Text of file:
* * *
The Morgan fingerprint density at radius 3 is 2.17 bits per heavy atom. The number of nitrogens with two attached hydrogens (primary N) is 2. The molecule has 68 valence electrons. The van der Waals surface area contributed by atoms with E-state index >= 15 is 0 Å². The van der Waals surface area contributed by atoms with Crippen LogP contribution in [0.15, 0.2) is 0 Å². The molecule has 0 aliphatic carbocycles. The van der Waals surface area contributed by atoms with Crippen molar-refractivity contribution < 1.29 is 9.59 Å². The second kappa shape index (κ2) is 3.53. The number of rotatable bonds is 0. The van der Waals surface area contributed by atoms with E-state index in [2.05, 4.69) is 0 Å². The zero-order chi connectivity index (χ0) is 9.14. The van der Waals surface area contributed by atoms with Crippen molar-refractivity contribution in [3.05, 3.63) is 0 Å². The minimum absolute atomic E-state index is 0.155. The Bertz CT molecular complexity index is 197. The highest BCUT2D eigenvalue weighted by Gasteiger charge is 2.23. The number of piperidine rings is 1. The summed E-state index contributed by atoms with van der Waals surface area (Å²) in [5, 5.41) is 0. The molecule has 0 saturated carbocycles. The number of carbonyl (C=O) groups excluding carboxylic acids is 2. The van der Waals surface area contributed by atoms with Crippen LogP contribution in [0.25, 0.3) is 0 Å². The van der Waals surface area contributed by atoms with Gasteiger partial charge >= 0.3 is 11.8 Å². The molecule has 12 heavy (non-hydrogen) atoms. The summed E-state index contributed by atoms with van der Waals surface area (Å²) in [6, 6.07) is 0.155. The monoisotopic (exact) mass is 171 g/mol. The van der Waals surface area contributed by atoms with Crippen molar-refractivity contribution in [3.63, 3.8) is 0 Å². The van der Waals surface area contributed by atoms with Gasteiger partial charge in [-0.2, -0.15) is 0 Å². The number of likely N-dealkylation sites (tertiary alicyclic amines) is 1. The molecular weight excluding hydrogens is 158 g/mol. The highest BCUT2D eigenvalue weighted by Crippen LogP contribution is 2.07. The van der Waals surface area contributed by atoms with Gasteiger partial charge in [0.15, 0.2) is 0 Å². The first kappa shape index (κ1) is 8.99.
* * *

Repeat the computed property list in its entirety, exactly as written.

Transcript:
The Morgan fingerprint density at radius 3 is 2.17 bits per heavy atom. The number of nitrogens with two attached hydrogens (primary N) is 2. The molecule has 68 valence electrons. The van der Waals surface area contributed by atoms with E-state index >= 15 is 0 Å². The van der Waals surface area contributed by atoms with Crippen LogP contribution in [0.15, 0.2) is 0 Å². The molecule has 0 aliphatic carbocycles. The van der Waals surface area contributed by atoms with Crippen molar-refractivity contribution < 1.29 is 9.59 Å². The second kappa shape index (κ2) is 3.53. The number of rotatable bonds is 0. The van der Waals surface area contributed by atoms with E-state index in [2.05, 4.69) is 0 Å². The zero-order chi connectivity index (χ0) is 9.14. The van der Waals surface area contributed by atoms with Crippen molar-refractivity contribution in [3.05, 3.63) is 0 Å². The minimum absolute atomic E-state index is 0.155. The Bertz CT molecular complexity index is 197. The highest BCUT2D eigenvalue weighted by Gasteiger charge is 2.23. The number of piperidine rings is 1. The summed E-state index contributed by atoms with van der Waals surface area (Å²) in [5, 5.41) is 0. The molecule has 0 saturated carbocycles. The number of carbonyl (C=O) groups excluding carboxylic acids is 2. The van der Waals surface area contributed by atoms with Crippen LogP contribution in [0.25, 0.3) is 0 Å². The van der Waals surface area contributed by atoms with Gasteiger partial charge >= 0.3 is 11.8 Å². The molecule has 12 heavy (non-hydrogen) atoms. The summed E-state index contributed by atoms with van der Waals surface area (Å²) in [6, 6.07) is 0.155. The monoisotopic (exact) mass is 171 g/mol. The van der Waals surface area contributed by atoms with Crippen molar-refractivity contribution in [3.63, 3.8) is 0 Å². The van der Waals surface area contributed by atoms with Gasteiger partial charge in [-0.2, -0.15) is 0 Å². The number of likely N-dealkylation sites (tertiary alicyclic amines) is 1. The molecular weight excluding hydrogens is 158 g/mol. The highest BCUT2D eigenvalue weighted by Crippen LogP contribution is 2.07. The van der Waals surface area contributed by atoms with Gasteiger partial charge in [0.15, 0.2) is 0 Å². The first kappa shape index (κ1) is 8.99.